Nucleoside analogue reverse transcriptase inhibitors
NRTIs are used to treat the patient with advanced HIV infection.
Drugs in this class include:
Zidovudine was the first drug to receive Food and Drug Adminis-tration (FDA) approval for treating AIDS and AIDS-related com-plex.
Each of the NRTIs has its own pharmacokinetic properties.
Abacavir is rapidly and extensively absorbed after oral administra-tion. It’s distributed in the extravascular space, and about 50% binds with plasma proteins. Abacavir is metabolized by the cy-tosolic enzymes and excreted primarily in urine with the remain-der excreted in stool.
· Lamivudine and stavudine are rapidly absorbed after adminis-tration and are excreted by the kidneys.
· Emtricitabine is rapidly and extensively absorbed after oral ad-ministration and is excreted by the kidneys.
Because didanosine is degraded rapidly in gastric acid, didanosine tablets and powder contain a buffering drug to increase pH. The exact route of metabolism isn’t fully understood. About one-half of an absorbed dose is excreted in urine.
Zidovudine is well absorbed from the GI tract, widely distributed throughout the body, metabolized by the liver, and excreted by the kidneys. The dosage may need to be adjusted in the patient with kidney or liver disease, as is the case with most of the NRTIs.
NRTIs must undergo conversion to their active metabolites to pro-duce their action.
§ Abacavir is converted to an active metabolite that inhibits the activity of HIV-1 transcriptase by competing with a natural compo-nent and incorporating into viral DNA.
§ Didanosine undergoes cellular enzyme conversion to its active antiviral metabolite to block HIV replication.
§ Emtricitabine inhibits the enzyme, reverse transcriptase, and thus inhibits viral DNA replication.
§ Lamivudine and stavudine are converted in the cells to their ac-tive metabolites, which inhibit viral DNA replication.
§ Zidovudine is converted by cellular enzymes to an active form, zidovudine triphosphate, which prevents viral DNA from replicat-ing. (See How zidovudine works)
NRTIs are used to treat HIV and AIDS.
I.V. zidovudine is used for the hospitalized patient who can’t take oral medication. It’s also used to prevent transmission of HIV from the mother to her fetus and to treat AIDS-related dementia.
Like all drugs for HIV infection, oral zidovudine is used as part of a multidrug regimen.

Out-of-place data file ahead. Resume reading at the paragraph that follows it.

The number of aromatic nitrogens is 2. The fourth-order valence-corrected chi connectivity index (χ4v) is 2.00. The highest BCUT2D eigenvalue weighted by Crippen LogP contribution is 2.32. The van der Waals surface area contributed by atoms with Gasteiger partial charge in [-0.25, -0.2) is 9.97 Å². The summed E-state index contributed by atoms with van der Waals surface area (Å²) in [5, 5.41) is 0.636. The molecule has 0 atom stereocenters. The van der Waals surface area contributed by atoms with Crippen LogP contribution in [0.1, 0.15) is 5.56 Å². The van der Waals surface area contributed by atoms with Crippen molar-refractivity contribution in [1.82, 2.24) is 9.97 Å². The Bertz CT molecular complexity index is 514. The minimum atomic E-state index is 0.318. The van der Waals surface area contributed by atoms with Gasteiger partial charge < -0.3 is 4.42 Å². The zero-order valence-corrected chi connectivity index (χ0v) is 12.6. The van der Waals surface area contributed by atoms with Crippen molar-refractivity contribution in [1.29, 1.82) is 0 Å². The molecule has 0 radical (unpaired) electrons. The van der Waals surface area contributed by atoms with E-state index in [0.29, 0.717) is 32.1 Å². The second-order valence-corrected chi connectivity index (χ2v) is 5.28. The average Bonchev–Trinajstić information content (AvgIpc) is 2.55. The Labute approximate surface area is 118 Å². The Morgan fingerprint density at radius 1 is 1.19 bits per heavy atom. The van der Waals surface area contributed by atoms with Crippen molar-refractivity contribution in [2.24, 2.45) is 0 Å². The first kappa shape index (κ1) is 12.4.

Didanosine, in combination with other antiretrovirals (antivirals used to treat HIV infection), is an alternative initial treatment for HIV infection.
Lamivudine, stavudine, and abacavir are used in combination with other antiretrovirals to treat HIV infection. Combivir is combina-tion therapy that includes lamivudine and zidovudine. Trizivir is combination therapy that includes abacavir, lamivudine, and zi-dovudine; it was approved by the FDA in November 2000 to sim-plify dosing in the treatment of HIV.
Emtricitabine is used in combination with other antiretrovirals to treat HIV infection.
Because of inhibition of phosphorylation (the process needed to form the active DNA-inhibiting metabolite), stavudine shouldn’t be given in combination with zidovudine.
NRTIs may be responsible for many drug interactions.
§ Potentially fatal lactic acidosis and severe hepatomegaly with steatosis have occurred in patients taking NRTIs alone or with other antiretrovirals such as tenofovir. The majority of patients were women, and obesity and prolonged NRTI exposure may be risk factors.
§ An increased risk of cellular and kidney toxicity occurs when zi-dovudine is taken with such drugs as dapsone, pentamidine isethionate, flucytosine, vincristine, vinblastine, doxorubicin, in-terferon, and ganciclovir.
§ Taking zidovudine with probenecid, aspirin, acetaminophen, in-domethacin, cimetidine, or lorazepam increases the risk of toxici-ty of either drug.
§ Zidovudine plus acyclovir may produce profound lethargy and drowsiness.
§ Didanosine may reduce the absorption of tetracyclines, delavir-dine, and fluoroquinolones. Abacavir levels increase with alcohol consumption.
§ Emtricitabine has been studied in combination with indinavir, stavudine, famciclovir, and tenofovir; there were no clinically sig-nificant drug interactions. (See Adverse reactions to NRTIs.)